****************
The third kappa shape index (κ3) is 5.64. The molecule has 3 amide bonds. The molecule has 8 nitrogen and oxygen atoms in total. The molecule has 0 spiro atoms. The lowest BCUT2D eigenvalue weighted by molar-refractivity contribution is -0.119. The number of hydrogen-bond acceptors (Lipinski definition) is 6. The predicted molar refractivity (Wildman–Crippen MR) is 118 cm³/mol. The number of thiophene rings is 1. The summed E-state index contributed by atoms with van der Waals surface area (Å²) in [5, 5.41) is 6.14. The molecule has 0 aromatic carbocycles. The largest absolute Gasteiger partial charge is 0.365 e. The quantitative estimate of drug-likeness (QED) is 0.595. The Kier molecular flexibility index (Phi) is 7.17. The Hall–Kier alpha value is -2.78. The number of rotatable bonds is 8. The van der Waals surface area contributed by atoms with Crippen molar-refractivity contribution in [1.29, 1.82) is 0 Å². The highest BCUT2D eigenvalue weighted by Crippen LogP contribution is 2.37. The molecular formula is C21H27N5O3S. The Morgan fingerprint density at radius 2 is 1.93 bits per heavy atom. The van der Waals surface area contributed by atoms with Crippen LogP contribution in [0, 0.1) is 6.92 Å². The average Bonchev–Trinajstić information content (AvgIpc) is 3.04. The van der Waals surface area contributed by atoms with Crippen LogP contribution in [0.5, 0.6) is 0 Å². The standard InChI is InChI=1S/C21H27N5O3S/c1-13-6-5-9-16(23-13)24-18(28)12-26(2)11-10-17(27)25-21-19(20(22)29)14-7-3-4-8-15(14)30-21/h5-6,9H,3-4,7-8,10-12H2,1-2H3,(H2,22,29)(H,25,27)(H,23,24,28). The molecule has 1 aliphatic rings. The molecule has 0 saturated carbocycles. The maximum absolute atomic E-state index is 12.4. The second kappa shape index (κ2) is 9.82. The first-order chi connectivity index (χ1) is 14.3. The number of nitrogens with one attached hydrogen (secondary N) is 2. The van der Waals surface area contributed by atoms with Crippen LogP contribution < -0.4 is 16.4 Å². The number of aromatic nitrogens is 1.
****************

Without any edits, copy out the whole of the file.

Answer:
The third kappa shape index (κ3) is 5.64. The molecule has 3 amide bonds. The molecule has 8 nitrogen and oxygen atoms in total. The molecule has 0 spiro atoms. The lowest BCUT2D eigenvalue weighted by molar-refractivity contribution is -0.119. The number of hydrogen-bond acceptors (Lipinski definition) is 6. The predicted molar refractivity (Wildman–Crippen MR) is 118 cm³/mol. The number of thiophene rings is 1. The summed E-state index contributed by atoms with van der Waals surface area (Å²) in [5, 5.41) is 6.14. The molecule has 0 aromatic carbocycles. The largest absolute Gasteiger partial charge is 0.365 e. The quantitative estimate of drug-likeness (QED) is 0.595. The Kier molecular flexibility index (Phi) is 7.17. The Hall–Kier alpha value is -2.78. The number of rotatable bonds is 8. The van der Waals surface area contributed by atoms with Crippen molar-refractivity contribution in [1.29, 1.82) is 0 Å². The highest BCUT2D eigenvalue weighted by Crippen LogP contribution is 2.37. The molecular formula is C21H27N5O3S. The Morgan fingerprint density at radius 2 is 1.93 bits per heavy atom. The van der Waals surface area contributed by atoms with Crippen LogP contribution in [0, 0.1) is 6.92 Å². The average Bonchev–Trinajstić information content (AvgIpc) is 3.04. The van der Waals surface area contributed by atoms with Crippen LogP contribution in [0.5, 0.6) is 0 Å². The standard InChI is InChI=1S/C21H27N5O3S/c1-13-6-5-9-16(23-13)24-18(28)12-26(2)11-10-17(27)25-21-19(20(22)29)14-7-3-4-8-15(14)30-21/h5-6,9H,3-4,7-8,10-12H2,1-2H3,(H2,22,29)(H,25,27)(H,23,24,28). The molecule has 1 aliphatic rings. The molecule has 0 saturated carbocycles. The maximum absolute atomic E-state index is 12.4. The second kappa shape index (κ2) is 9.82. The first-order chi connectivity index (χ1) is 14.3. The number of nitrogens with one attached hydrogen (secondary N) is 2. The van der Waals surface area contributed by atoms with Crippen LogP contribution < -0.4 is 16.4 Å². The number of aromatic nitrogens is 1.